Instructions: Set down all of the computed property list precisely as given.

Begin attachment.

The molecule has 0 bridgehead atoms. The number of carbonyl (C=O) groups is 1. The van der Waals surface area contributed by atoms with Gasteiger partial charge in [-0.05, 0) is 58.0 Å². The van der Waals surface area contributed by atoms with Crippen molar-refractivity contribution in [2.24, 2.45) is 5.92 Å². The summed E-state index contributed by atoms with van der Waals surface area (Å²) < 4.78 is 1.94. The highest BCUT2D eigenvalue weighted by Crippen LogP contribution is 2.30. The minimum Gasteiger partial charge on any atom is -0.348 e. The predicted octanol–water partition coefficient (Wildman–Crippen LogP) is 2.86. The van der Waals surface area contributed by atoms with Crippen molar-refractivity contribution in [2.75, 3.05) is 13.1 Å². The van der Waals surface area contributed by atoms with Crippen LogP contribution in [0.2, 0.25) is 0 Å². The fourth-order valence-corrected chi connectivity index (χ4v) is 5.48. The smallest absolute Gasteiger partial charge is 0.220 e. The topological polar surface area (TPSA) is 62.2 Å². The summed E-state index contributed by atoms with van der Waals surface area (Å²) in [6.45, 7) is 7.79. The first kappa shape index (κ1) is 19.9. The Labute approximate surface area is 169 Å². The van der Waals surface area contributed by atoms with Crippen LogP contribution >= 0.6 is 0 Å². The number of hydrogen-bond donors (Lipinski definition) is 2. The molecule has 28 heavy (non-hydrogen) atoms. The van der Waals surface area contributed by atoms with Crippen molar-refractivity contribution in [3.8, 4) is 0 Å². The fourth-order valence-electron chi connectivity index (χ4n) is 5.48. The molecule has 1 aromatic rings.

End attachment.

The molecule has 0 bridgehead atoms. The number of carbonyl (C=O) groups is 1. The van der Waals surface area contributed by atoms with Gasteiger partial charge in [-0.05, 0) is 58.0 Å². The van der Waals surface area contributed by atoms with Crippen molar-refractivity contribution in [2.24, 2.45) is 5.92 Å². The summed E-state index contributed by atoms with van der Waals surface area (Å²) < 4.78 is 1.94. The highest BCUT2D eigenvalue weighted by Crippen LogP contribution is 2.30. The minimum Gasteiger partial charge on any atom is -0.348 e. The predicted octanol–water partition coefficient (Wildman–Crippen LogP) is 2.86. The van der Waals surface area contributed by atoms with Crippen molar-refractivity contribution in [2.75, 3.05) is 13.1 Å². The van der Waals surface area contributed by atoms with Crippen LogP contribution in [0.2, 0.25) is 0 Å². The fourth-order valence-corrected chi connectivity index (χ4v) is 5.48. The smallest absolute Gasteiger partial charge is 0.220 e. The topological polar surface area (TPSA) is 62.2 Å². The summed E-state index contributed by atoms with van der Waals surface area (Å²) in [6.45, 7) is 7.79. The first kappa shape index (κ1) is 19.9. The Labute approximate surface area is 169 Å². The van der Waals surface area contributed by atoms with Crippen LogP contribution >= 0.6 is 0 Å². The number of hydrogen-bond donors (Lipinski definition) is 2. The molecule has 28 heavy (non-hydrogen) atoms. The van der Waals surface area contributed by atoms with Crippen molar-refractivity contribution in [3.8, 4) is 0 Å². The fourth-order valence-electron chi connectivity index (χ4n) is 5.48. The molecule has 1 aromatic rings.